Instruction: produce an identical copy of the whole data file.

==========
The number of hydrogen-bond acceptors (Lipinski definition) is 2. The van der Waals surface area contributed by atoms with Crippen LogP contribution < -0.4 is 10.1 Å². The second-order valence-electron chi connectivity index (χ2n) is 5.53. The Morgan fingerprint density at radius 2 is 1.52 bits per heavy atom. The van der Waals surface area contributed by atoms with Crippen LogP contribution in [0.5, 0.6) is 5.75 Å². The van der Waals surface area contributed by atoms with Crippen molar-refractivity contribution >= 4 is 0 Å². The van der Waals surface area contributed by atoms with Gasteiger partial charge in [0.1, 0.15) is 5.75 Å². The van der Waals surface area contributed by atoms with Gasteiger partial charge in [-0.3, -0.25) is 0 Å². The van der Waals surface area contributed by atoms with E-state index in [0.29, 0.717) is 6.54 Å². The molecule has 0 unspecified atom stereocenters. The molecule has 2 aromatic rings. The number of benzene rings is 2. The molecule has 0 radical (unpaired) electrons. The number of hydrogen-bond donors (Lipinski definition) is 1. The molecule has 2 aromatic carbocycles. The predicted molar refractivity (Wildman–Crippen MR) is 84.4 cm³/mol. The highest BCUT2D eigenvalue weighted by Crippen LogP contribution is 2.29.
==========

The number of hydrogen-bond acceptors (Lipinski definition) is 2. The van der Waals surface area contributed by atoms with Crippen LogP contribution < -0.4 is 10.1 Å². The second-order valence-electron chi connectivity index (χ2n) is 5.53. The Morgan fingerprint density at radius 2 is 1.52 bits per heavy atom. The van der Waals surface area contributed by atoms with Crippen LogP contribution in [0.5, 0.6) is 5.75 Å². The van der Waals surface area contributed by atoms with Crippen molar-refractivity contribution >= 4 is 0 Å². The van der Waals surface area contributed by atoms with Gasteiger partial charge in [0.1, 0.15) is 5.75 Å². The van der Waals surface area contributed by atoms with Gasteiger partial charge in [-0.3, -0.25) is 0 Å². The van der Waals surface area contributed by atoms with E-state index in [0.29, 0.717) is 6.54 Å². The molecule has 0 unspecified atom stereocenters. The molecule has 2 aromatic rings. The number of benzene rings is 2. The molecule has 0 radical (unpaired) electrons. The number of hydrogen-bond donors (Lipinski definition) is 1. The molecule has 2 aromatic carbocycles. The predicted molar refractivity (Wildman–Crippen MR) is 84.4 cm³/mol. The highest BCUT2D eigenvalue weighted by Crippen LogP contribution is 2.29.